Three Decades: Victor Burgin

  • Introduction

    On Friday, 27 April 2012, Galerie Thomas Schulte will open Three Decades, its first exhibition of works by the British artist, Victor Burgin.


    Victor Burgin first came to prominence in the late 1960s as an originator of Conceptual Art, when his work appeared in such key exhibitions as Live in Your Head: When Attitudes Become Form (1969) and Information (1970). From the 1970s his work consisted mainly of photographic sequences, with printed texts juxtaposed with the image. At the beginning of the 1990s, he turned to digital video, but video from the point-of-view of photography – seen, for example, in his concern with the relation between stasis and movement – and most recently he has worked with 3D computer modelling. However, as the art historian Stephen Bann observes: “This progressive exploitation of new technologies is itself fairly uninteresting compared with the remarkable consistency of the underlying themes and propositions of his work.” (Stephen Bann, Victor Burgin’s Critical Topography, in: Relocating, Arnolfini, 2002)


    The exhibition opens with Burgin’s work of 1971, Performative/Narrative, where he first introduces the element of narration that has characterised his work ever since. The hermeticism of early conceptualism is nevertheless evident in the rigorously recursive formal structure of this piece. Burgin’s narrative turn soon brought politics into his consideration. In his post-conceptual works up to 1976 – perhaps best exemplified in his street posters from this period – politics is defined mainly in Marxian terms of economic class. The influence of the women’s movement subsequently led him to engage with the politics of gender. From the late 1970s into the 1990s, his attention shifted from gender issues to questions of sexuality as he combined socio-political insights with those offered by psychoanalysis.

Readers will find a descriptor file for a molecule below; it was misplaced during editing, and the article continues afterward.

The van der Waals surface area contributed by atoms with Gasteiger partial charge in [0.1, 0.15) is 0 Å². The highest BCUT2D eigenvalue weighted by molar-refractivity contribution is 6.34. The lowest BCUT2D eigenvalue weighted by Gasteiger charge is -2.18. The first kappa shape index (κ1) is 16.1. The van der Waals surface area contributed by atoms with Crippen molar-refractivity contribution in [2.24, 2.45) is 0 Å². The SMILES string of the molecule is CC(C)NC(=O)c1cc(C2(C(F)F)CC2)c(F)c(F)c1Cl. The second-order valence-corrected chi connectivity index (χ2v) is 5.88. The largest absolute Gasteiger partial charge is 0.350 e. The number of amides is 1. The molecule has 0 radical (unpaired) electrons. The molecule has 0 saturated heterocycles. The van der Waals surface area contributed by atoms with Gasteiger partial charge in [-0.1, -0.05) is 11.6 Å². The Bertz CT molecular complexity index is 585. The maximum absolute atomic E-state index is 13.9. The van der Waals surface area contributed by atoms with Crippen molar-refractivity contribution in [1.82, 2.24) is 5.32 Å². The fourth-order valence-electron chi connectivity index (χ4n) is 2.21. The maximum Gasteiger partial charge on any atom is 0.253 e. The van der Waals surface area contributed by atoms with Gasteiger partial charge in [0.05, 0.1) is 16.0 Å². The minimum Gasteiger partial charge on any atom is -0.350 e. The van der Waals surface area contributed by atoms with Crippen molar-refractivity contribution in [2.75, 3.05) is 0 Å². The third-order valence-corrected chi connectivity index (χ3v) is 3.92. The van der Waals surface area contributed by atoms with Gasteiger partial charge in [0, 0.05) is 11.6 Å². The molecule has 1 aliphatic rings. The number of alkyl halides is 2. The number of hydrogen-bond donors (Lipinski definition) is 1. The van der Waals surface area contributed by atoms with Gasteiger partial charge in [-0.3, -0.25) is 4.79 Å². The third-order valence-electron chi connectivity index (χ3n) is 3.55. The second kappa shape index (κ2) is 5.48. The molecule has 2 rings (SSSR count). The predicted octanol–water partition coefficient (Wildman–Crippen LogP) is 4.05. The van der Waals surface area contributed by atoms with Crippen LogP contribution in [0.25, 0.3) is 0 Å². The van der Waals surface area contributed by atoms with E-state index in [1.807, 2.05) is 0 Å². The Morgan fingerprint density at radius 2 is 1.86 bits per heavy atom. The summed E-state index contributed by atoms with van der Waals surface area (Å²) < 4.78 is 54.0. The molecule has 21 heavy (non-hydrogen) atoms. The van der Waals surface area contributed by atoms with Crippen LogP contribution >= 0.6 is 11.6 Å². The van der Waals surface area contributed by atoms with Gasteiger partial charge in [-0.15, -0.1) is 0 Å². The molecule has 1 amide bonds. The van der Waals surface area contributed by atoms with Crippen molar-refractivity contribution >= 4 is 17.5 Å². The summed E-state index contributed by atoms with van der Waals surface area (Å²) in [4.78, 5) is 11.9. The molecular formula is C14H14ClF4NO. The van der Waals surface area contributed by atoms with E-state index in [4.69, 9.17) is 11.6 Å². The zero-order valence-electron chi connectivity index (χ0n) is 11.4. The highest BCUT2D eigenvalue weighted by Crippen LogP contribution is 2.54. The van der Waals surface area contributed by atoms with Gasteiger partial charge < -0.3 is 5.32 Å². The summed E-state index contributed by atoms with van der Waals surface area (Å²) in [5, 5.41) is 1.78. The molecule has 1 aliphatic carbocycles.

For example, his work of 1978, Zoo 78, the centre-piece of this exhibition, brings together themes of the society of surveillance (Michel Foucault’s “panopticon society”) with scenarios of the sexually-invested drive to master through looking. Burgin’s 1982 work, Gradiva, from his Tales from Freud series, is a laconic evocation of Freud’s 1907 commentary on Wilhelm Jensen’s 1903 novella. A mise-en-scène of sexual misrecognition, this work also represents a further stage in Burgin’s elaboration of narrative forms specifically adapted to the gallery wall (for example, his lapidary paragraphs may be read not only from left-to-right, but from each extremity to the centre).


    Burgin’s early video piece, Love Stories #2 (1996), returns to the theme of “desiring through substitutes” central to Gradiva, but now played out in minimal scenarios from Hollywood cinema:  a woman is attracted to a man because he reminds her of her father; a man is attracted to a woman because she reminds him of another woman; a woman despairs at her inability to match the perfection of her own ideal self. The philosopher Henri Bergson notes: “Perception is never a simple contact of the mind with the object present; it is completely impregnated with memory-images which complete and interpret it.” This is perhaps the most consistent of the underlying propositions in Burgin’s work, which constantly asserts the primacy of the space between the viewer and the perceptual world – a space in which the ‘image’ is a virtual entity produced by the refraction of material reality through the prisms of narrative, memory and fantasy.

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